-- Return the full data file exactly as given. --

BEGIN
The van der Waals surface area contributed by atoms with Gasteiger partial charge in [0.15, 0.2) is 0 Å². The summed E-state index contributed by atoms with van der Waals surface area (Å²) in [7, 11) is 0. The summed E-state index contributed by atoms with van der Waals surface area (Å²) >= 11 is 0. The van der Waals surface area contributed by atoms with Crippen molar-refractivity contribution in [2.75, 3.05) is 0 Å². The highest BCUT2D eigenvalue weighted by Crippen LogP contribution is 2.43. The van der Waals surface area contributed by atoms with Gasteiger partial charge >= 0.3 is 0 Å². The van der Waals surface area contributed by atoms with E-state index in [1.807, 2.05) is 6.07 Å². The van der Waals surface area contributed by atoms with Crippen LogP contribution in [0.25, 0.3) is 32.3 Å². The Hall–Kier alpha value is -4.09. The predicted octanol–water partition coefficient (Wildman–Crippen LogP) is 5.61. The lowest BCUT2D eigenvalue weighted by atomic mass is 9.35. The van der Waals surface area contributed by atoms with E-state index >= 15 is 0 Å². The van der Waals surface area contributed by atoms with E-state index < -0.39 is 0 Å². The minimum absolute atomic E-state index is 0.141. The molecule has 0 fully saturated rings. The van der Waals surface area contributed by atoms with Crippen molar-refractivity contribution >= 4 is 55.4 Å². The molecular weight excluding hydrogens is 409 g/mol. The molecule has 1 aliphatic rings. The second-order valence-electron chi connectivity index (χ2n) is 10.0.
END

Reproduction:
The van der Waals surface area contributed by atoms with Gasteiger partial charge in [0.15, 0.2) is 0 Å². The summed E-state index contributed by atoms with van der Waals surface area (Å²) in [7, 11) is 0. The summed E-state index contributed by atoms with van der Waals surface area (Å²) >= 11 is 0. The van der Waals surface area contributed by atoms with Crippen molar-refractivity contribution in [2.75, 3.05) is 0 Å². The highest BCUT2D eigenvalue weighted by Crippen LogP contribution is 2.43. The van der Waals surface area contributed by atoms with Gasteiger partial charge >= 0.3 is 0 Å². The van der Waals surface area contributed by atoms with E-state index in [1.807, 2.05) is 6.07 Å². The van der Waals surface area contributed by atoms with Crippen LogP contribution in [0.25, 0.3) is 32.3 Å². The Hall–Kier alpha value is -4.09. The predicted octanol–water partition coefficient (Wildman–Crippen LogP) is 5.61. The lowest BCUT2D eigenvalue weighted by atomic mass is 9.35. The van der Waals surface area contributed by atoms with E-state index >= 15 is 0 Å². The van der Waals surface area contributed by atoms with E-state index < -0.39 is 0 Å². The minimum absolute atomic E-state index is 0.141. The molecule has 0 fully saturated rings. The van der Waals surface area contributed by atoms with Crippen molar-refractivity contribution >= 4 is 55.4 Å². The molecular weight excluding hydrogens is 409 g/mol. The molecule has 1 aliphatic rings. The second-order valence-electron chi connectivity index (χ2n) is 10.0.